At Rosenborg Castle, the one thing you cannot miss are the Crown Jewels of Denmark on display at its treasury.
After exploring the interior of Rosenborg Castle, we took a long while to find the treasury where the crown jewels were kept. It took us some asking around to find that the most precious of the exhibits of Rosenborg Castle was actually located in an underground vault.
The entrance to the vault is actually through the door in the centre of the picture which would bring us to the basement of the castle. There must be very little rainfall in Copenhagen and therefore very little risk of flooding, for them to put their most precious items underground.
The guardians of the treasury. Entrance to the treasury is covered by the admission tickets to Rosenborg Castle, but you do need the ticket stubs again to show that you had purchased the tickets.
Other than the crown jewels, wine are also kept in the basement of Rosenborg Castle. The precious wine were previously kept in wooden barrels, and three of the oldest barrels belonged to King Christian IV’s mother, dating back to the 1590s!
During the course of the next few centuries since her time, the wine were doctored with other sugar-free wines, so that the new wine took on some of the character of the old wine. The wine of Rosenborg Castle are said to be served only at the New Year banquet each year, and with the current consumption rate, are believed to last for the next 300 years!
Royal contraption for serving wine. This one was made in the 1700s, more than 300 years ago!
The entire basement of Rosenborg Castle is actually divided into many rooms, each with a specific exhibit. The wines of Rosenborg was one of those rooms. The first room that we saw upon entrance was actually the one that contained weapons.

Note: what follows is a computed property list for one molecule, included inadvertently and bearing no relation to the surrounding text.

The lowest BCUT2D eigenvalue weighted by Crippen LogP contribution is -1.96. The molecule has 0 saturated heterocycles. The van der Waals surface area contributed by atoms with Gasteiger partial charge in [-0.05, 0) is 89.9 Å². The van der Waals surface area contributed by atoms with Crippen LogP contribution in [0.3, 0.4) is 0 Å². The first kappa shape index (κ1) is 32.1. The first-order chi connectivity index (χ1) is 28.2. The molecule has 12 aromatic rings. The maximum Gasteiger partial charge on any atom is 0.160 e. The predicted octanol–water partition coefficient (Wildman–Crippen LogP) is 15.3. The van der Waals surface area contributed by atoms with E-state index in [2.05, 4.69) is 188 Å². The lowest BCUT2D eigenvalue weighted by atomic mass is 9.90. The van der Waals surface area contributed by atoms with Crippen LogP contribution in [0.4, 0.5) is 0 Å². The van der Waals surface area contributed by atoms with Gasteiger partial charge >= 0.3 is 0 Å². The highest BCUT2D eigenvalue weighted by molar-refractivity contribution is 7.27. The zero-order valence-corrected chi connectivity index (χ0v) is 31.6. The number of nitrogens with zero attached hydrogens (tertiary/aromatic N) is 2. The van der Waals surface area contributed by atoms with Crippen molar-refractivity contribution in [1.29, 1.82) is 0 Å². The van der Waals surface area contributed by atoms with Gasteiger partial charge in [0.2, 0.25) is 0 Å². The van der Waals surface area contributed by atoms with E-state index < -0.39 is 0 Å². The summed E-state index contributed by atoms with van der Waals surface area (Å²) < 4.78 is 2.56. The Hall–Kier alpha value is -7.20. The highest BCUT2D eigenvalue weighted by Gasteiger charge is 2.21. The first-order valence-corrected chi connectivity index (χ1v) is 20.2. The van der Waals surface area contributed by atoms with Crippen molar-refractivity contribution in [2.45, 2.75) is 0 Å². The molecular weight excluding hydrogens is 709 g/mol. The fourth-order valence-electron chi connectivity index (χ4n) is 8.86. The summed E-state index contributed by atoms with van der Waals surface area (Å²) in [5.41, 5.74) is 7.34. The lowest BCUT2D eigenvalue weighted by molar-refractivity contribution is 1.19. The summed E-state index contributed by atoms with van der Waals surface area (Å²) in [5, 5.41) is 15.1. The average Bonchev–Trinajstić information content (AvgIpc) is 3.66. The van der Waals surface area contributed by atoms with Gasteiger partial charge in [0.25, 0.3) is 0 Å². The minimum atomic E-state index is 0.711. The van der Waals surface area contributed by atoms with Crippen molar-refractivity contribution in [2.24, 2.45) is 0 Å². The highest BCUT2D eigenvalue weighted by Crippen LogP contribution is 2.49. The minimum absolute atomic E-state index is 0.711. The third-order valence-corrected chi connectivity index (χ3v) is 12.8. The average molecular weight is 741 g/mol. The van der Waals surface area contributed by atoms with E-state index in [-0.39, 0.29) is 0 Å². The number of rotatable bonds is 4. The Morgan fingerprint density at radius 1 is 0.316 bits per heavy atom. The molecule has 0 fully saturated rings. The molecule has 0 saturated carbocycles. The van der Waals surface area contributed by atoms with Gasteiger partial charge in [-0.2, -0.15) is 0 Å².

The core collection of these weapons was from…you guessed it – King Christian IV himself. His royal descendants subsequently added on to the collection, making sure that some of the weapons used in their wars were preserved.
Some of these weapons are ceremonial ones, with precious inscriptions.
A couple of revolvers, a gift from the then President of the United States Abraham Lincoln to King Frederik VII in 1861.
The Royal Figurine set. Even the playthings of the royals are made of gold. This set of figurines were part of the crown prince’s military education to practice strategy.
Yet another room is dedicated to the collection of ivory and amber. Rosenborg Castle has an impressive collection of 700 pieces of artefacts of ivory or amber, but only about half are on display in this room.
One of the most eye-catching exhibits in the entire underground must be this riding gear used by King Christian IV himself, made for his coronation in 1596.
On display in the same room are several other intricate pieces.
At the basement of Rosenborg Castle, we finally came across this room situated at the far corner makes as ‘Treasury’. This was what we came for!
If the rest of Rosenborg Castle was said to be crowded, then I do not know how to describe the sheer number of people here in this small room. All of us came to see just one thing – the Crown Jewels of Denmark.
This was King Christian IV’s crown, made of gold, enamel, diamonds and pearls. If you look carefully, you will find some well crafted figurines illustrating the virtues of a good ruler on the crown itself.
With so many precious stones and gems on it, I wonder how heavy this crown is! This crown was last used by King Christian IV’s son, Frederik III in 1648.
Being able to examine the crown so closely is truly a privilege and a luxury.
A newer crown was made in the time of King Christian IV’s grandson King Christian V. It looks a lot simpler and less heavy, doesn’t it?
Another priceless treasure was King Christian III’s sword of state made in 1551!
The regalia of the King, consisting of an orb, a spectre and a sheath.
The Treasury is like a dream-come-true for women. It has an incredible collection of jewellery, made of rubies, emeralds, and diamonds. These collections were sometimes still worn by Denmark’s ruling monarch Queen Margrethe II.
These collections are so impressive, we’ll never even come close to finding something similar at the best jewellers.
The royal dining ware.
We could only gawk at the magnificence of the crown jewels in Rosenborg Castle, but we can at least buy a piece of memorabilia home with us at the souvenir shop.
Rosenborg Castle was the first former royal residence that we visited in our tour of the Baltics. There were several more of such castles/palaces to visit in Copenhagen itself and at the next few ports of Sweden and Russia.
Join us next as we explore the Round Tower (Rundetaarn) in Copenhagen.